The Hebrew-Christian Messiah
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Being Twelve Lectures delivered before
the Honourable Society of Lincoln's Inn
on the Foundation of Bishop Warburton
in the years 1911-1915

A. Lukyn Williams, DD
(1916)

 

CONTENTS

Introduction Note by the Bishop of Ely
Preface

LECTURE ONE

Introductory—The Genealogy—The Birth to the Manifestation in Galilee—The Evangelist's use of Scripture

INTRODUCTION

  1. Hebrew-Christians after the Fall of Jerusalem needed encouragement.
  2. They already possessed St. Mark and 'Q.'
  3. Why the author wrote in Greek.
  4. The duty of modern Christians to present Christ to modern Jews.
  5. Plan of the Lectures stated.
  6. Materials for learning the representation of the Messiah current among Jews c. 25 AD.
  7. The new facts compelled a modification of such a representation, the result being Christianity.
  1. The Genealogy—its form and meaning.
  2. The Virgin-Birth. Isaiah 7:14 considered. How far St. Matthew regarded it as a 'proof.'
  3. The Place—Bethlehem. Micah 5:2 considered. The visit of the Magi.
  4. The Flight to Egypt. Hosea 11:1.
  5. The Massacre of the Innocents. Jeremiah 31 (38) 15.
  6. Nazareth.
  7. The Messiah and John the Baptist, the true Elijah.
  8. The Baptism and the Voice.
  9. The Temptation.
  10. The Manifestation in Galilee.

 

LECTURE TWO

The Jewish Parties in the Time of the Messiah, Especially the Pharisees.

  1. The Essenes
  2. The Sadducees
    1. The name from the Zadok in David's time, and its application connected with the claim of the High Priests to be 'sons of Zadok.'
    2. But including nobles as well as members of the High Priestly family.
    3. Pro-Roman in politics, and both conservative and worldly in religion.
    4. Described in the Assumption of Moses.
    5. Passages in this Gospel dealing with them.
  3. The Pharisees
    1. The Scribes.
      • Oral law a necessity when there is a code.
      • Their origin and history.
      • Passages in this Gospel implying that some became Christians.
      • But most were opposed to Christ.
    2. The Pharisees as such.
      • Their connexion with the Assidaeans.
      • The ordinary members of the party, of which the leaders were scribes.
      • The name and their history.
      • Two points of extreme importance.
        • They had little authority in the time of our Lord.
        • They themselves were divided into two parties, the harsher having the greater power.
    3. Passages in this Gospel dealing with them.
      • Our Lord's indictment.
      • The favourable opinion of them expressed by many modern scholars.
      • Suggested explanations of the severity of the Gospels.
        • The probable solution.
        • The verdicts of St. Paul and the Messiah hold good today.

 

LECTURE THREE

Messiah, the Healer of Disease

Twenty years ago apologists believed in miracles because they first believed in
Christ: now they are reverting to the earlier order, and the place of miracles in
the evidence to Christ is being recognised.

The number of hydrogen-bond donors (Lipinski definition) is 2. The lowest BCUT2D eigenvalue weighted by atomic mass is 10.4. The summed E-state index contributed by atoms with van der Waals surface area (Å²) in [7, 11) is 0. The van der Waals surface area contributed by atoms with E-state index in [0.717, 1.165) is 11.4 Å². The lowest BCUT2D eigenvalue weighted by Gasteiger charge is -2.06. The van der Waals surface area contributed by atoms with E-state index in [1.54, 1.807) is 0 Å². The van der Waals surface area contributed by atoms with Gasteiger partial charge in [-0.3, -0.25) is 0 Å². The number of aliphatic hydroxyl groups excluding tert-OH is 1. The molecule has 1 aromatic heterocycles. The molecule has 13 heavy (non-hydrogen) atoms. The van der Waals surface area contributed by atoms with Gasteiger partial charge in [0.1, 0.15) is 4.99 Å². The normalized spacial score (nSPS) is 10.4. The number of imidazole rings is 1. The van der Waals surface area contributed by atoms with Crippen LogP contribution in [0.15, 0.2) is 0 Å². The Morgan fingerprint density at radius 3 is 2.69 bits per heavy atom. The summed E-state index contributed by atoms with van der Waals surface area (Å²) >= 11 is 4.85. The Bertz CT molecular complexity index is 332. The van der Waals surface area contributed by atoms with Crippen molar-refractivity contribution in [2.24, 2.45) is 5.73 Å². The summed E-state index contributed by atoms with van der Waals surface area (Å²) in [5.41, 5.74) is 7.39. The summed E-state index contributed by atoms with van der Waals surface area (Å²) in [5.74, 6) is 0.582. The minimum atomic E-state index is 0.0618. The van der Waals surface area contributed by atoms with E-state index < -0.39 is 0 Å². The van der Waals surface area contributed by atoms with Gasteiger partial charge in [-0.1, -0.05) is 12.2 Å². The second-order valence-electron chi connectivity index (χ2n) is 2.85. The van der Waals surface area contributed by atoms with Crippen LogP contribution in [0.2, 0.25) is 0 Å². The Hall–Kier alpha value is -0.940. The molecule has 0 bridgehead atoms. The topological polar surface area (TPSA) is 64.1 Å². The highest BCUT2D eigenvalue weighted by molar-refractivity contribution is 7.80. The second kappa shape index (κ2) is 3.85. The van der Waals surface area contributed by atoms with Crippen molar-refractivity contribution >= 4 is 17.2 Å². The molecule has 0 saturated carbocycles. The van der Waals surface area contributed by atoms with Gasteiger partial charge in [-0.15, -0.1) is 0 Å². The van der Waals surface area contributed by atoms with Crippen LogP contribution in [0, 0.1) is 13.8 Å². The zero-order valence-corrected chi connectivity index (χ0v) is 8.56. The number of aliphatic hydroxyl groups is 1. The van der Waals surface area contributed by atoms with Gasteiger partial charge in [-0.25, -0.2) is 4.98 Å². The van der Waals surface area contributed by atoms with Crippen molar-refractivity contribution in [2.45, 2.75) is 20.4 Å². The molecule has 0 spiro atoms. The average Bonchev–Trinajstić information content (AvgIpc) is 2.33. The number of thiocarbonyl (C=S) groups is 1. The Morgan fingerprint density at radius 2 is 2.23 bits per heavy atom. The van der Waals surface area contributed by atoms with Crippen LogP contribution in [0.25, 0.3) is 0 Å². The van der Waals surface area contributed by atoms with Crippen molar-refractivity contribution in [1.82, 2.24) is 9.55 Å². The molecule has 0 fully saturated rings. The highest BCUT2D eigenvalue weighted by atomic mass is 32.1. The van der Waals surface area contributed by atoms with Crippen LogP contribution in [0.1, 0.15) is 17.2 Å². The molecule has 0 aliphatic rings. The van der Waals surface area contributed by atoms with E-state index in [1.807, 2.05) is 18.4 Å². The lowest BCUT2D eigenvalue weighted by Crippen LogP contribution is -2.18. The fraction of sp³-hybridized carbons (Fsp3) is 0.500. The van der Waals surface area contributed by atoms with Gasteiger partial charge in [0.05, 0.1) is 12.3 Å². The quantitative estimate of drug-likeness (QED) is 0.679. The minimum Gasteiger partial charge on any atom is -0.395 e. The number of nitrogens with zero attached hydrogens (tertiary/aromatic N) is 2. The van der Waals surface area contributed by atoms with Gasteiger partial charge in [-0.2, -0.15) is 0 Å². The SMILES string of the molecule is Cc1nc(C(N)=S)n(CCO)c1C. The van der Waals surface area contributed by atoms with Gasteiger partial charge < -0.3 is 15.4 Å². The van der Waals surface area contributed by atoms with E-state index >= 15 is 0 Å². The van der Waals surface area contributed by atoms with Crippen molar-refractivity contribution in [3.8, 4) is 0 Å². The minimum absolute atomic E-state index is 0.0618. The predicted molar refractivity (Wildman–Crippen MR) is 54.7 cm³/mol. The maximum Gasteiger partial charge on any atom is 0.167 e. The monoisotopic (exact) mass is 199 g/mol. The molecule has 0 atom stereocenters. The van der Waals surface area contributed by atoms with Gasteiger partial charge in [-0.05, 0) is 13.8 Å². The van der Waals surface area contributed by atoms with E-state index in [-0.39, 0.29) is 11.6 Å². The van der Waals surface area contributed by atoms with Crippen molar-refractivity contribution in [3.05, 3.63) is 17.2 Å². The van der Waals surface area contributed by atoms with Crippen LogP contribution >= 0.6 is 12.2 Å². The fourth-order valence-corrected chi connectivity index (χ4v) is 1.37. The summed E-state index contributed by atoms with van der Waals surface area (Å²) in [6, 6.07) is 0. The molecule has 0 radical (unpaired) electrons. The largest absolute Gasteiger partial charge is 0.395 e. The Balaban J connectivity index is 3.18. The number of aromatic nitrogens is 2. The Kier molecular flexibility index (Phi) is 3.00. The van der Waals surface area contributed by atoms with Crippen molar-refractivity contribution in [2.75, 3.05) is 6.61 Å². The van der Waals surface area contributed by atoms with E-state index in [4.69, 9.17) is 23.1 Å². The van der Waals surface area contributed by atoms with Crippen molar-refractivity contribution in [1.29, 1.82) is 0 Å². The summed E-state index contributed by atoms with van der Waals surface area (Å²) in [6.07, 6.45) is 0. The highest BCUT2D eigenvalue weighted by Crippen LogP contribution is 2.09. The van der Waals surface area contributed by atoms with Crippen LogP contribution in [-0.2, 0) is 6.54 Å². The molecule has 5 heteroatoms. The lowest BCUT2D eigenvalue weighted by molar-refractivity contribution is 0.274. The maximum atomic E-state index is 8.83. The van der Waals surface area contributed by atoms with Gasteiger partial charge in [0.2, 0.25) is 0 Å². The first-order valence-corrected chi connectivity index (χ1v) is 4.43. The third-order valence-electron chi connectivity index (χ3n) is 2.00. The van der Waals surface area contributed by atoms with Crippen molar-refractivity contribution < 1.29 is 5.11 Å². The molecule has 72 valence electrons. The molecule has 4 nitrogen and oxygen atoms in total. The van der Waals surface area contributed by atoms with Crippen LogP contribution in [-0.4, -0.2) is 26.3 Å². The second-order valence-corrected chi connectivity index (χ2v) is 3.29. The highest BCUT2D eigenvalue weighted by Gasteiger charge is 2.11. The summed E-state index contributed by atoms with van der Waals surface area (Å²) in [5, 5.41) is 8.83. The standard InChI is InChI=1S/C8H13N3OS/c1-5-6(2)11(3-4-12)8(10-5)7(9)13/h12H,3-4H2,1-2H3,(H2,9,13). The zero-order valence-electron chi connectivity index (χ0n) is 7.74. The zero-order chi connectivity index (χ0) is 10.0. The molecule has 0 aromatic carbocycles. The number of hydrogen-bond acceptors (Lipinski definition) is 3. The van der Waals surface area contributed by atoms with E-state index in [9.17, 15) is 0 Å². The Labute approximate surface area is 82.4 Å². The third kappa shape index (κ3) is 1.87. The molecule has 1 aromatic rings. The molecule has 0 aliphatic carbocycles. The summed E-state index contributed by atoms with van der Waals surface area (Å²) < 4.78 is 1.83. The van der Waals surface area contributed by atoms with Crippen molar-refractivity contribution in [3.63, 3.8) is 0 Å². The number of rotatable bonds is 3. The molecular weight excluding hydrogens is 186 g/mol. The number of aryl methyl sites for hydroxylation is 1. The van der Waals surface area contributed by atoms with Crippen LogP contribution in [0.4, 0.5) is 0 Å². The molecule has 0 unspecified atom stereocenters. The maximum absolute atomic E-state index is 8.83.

1. The Position of Miracles in St. Matthew's Presentation of the Messiah to the Jews.
    1. The impossibility of severing the miracles from the history.
    2. The Jews did not deny the fact of Christ's miracles, but attributed them to demonic power.
    3. Miracles at heathen temples, and down to our own time.
    4. How far St. Matthew regarded the miracles as evidence for the Messiahship.
  2. The Position of Miracles in the Evidences for Christianity Today.
    1. The classification of our Lord's miracles.
    2. The explanation of them.
      1. 'Functional diseases.'
      2. 'Organic.'
      3. The raising of the dead.
      4. On inanimate nature.
    3. The relation of our Lord to His miracles.
      1. Non-Biblical cures examined.
      2. In the case of our Lord.
        1. No evidence that He claimed to perform His miracles by His own power as God.
        2. He the Ideal, or Archetypal, Man doubtless combined in Himself all powers which are intrinsically human.
        3. The explanation suggested by the Evangelist is that they are the result of His bearing on Himself sickness and its cause.
        4. Christ's own explanation of miracles wrought by His disciples is that they were performed by God in answer to prayer.
      3. We thus have left to us three possible methods by which our Lord performed His miracles, and probably all three were combined:
        1. The use of His human powers.
        2. Utter self-sacrifice for men.
        3. Faith on His Father in heaven.
      4. His miracles are evidence to Him on the predictive side and the moral.
Appendix: A few examples of non-Biblical miracles of healing.

 

LECTURE FOUR

The Messiah as Teacher—His Originality

  1. Currents of Thought Likely to Influence Him.
    1. Not Buddhist.
      1. Nor Persian (belonging to His time), nor Greek directly.
    2. But Hellenism as seen in the Apocrypha.
      1. And the Pseudepigraphic books, in proportion as these were akin to the Old Testament.
      2. Influence of Apocalyptic teaching in the home-life of our Lord.
    3. The Oral Law was necessary if the Law was treated as a code.